Tag Archives: 10Fold

Security Never Sleeps 2018 – Buyers and Sellers Face to Face

10Fold hosted our eighth annual Security Never Sleeps event during the 2018 North American RSA trade show yesterday. The event is conveniently located within walking distance of the Moscone Center at the Red Dog Café in San Francisco. Building on the success of the events previous years, the luncheon had more than 90 attendees made of up CISOs, security architects, venture capitalists, and security vendors participating in the cybersecurity discussion. The conversation facilitated a dialogue between Security vendors and buyers, enabling a marketplace of ideas that helped all attendees perfect their communication strategies.

Panelists at the event included:
NO FOLD ICON 15x15 Carl Wright – CRO at AttackIQ – a continuous validation provider for enterprise security programs.
NO FOLD ICON 15x15 Kathy Orner – Chief Risk Officer at Carlson Wagonlit Travel, a business travel and management firm dealing with events, meeting accommodations and more.
NO FOLD ICON 15x15 Mike Kearn – BISO at Consumer Banking Division of US Bank, responsible for the security of checking and savings accounts, mortgages, and more.
NO FOLD ICON 15x15 Peter Galvin – CMO at Thales, a France-based multinational that supplies electrical systems and services to aerospace and defense industries.
NO FOLD ICON 15x15 Rich Campagna – CMO at Bitglass, a Next-Gen CASB provider for Zero-Day data and threat protection.
NO FOLD ICON 15x15 Dr. John D. Johnson – CEO and Founder Aligned Security, LLC, Which develops and delivers of targeted security training .

The event also saw attendance from many high-profile players in the security space, including Chad Sweet (Founder and CEO of the Chertoff Group), Shira Rubinoff (President of Secure my Social), Chenxi Wang (Managing Partner of Rain Capital) and many more!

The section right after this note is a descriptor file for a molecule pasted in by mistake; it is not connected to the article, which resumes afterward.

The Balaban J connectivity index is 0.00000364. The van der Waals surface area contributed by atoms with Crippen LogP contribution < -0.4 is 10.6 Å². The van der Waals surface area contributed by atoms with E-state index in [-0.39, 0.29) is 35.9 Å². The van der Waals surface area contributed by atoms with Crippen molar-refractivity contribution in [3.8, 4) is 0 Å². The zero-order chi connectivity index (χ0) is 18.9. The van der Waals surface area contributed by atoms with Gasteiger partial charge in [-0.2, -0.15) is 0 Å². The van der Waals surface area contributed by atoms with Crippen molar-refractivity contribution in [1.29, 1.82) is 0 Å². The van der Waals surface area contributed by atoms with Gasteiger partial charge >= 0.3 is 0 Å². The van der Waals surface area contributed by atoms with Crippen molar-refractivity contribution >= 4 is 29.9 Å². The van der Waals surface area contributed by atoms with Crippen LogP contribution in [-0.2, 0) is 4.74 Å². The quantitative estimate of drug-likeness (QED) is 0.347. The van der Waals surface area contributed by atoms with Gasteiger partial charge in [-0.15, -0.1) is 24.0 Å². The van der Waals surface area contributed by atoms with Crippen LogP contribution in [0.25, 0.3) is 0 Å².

The panel covered some of the biggest topics covering marketing and selling security products in the industry today. This included registration for content barriers, making your products accessible to buyers, the importance of building customer relationships, and the efficacy of alternative marketing efforts – such as video marketing and email marketing.

The audience was very active this year and led the discussion into many trends and how they relate to security today. GDPR was certainly a popular moment of debate, as the upcoming deadline (May 25th) is fast approaching, and means more than meets the eye for vendors, buyers, and even marketers!

Sad you missed all the valuable insights from this year’s event? Never want to miss one again? Get notified when we have and recap all the other awesome events we attend and sponsor, and have consistent B2B marketing content sent to your inbox by subscribing below!

By Tyler Trainer

Building a Social Media Plan – Content is King

How often should I Tweet? Is there a best practices strategy for sponsoring posts for maximum effect? Which products and services are best to monitor growth?

These are some of the most common questions I hear from those looking to put together growth-based social media plans. While it is important to consider how to track growth, there is no shortcut to success, especially without the right content.

Content production should be #1 on your agenda
News curation, short-form commentary, and event live-tweeting are great, and certainly necessary for many reasons, especially in the deep tech space. But what will gain you long-term growth in followers (i.e., people who care about consistently seeing your posts) is a focus on providing valuable insights in an original content format. Essentially, your social media strategy should be heavily influenced by your content strategy. It’s pretty intuitive when you think about it. We all understand it’s great to know when to post to maximize engagement, but what are you actually posting? Is this yet another curated news sweep, or are you adding to the conversation?

While it is important to consider how to track growth, there is no shortcut to success, especially without the right content. Click To Tweet

Dig In: How Do I Build an Influencer List?

Blogs

When is the last time you dusted off your blog page and added some of your expertise to the internet? Blogs are a relatively simple and effective way to get out short-form content and transmit your thought leadership in small, bite-size chunks. The idea is to allow people to finish reading in just a few minutes, with a focused post that delivers rich insights. Depending on the topic, the post should be between 450-800 words, otherwise, you will lose your audience, big time. If you use Google Analytics or a similar service and know the average time typically spent on each page, I’d write something to match that length of time. If users are only staying on a post for an average of 45 seconds, your 1200-word essay on influencer marketing probably isn’t going to work too well!

Videos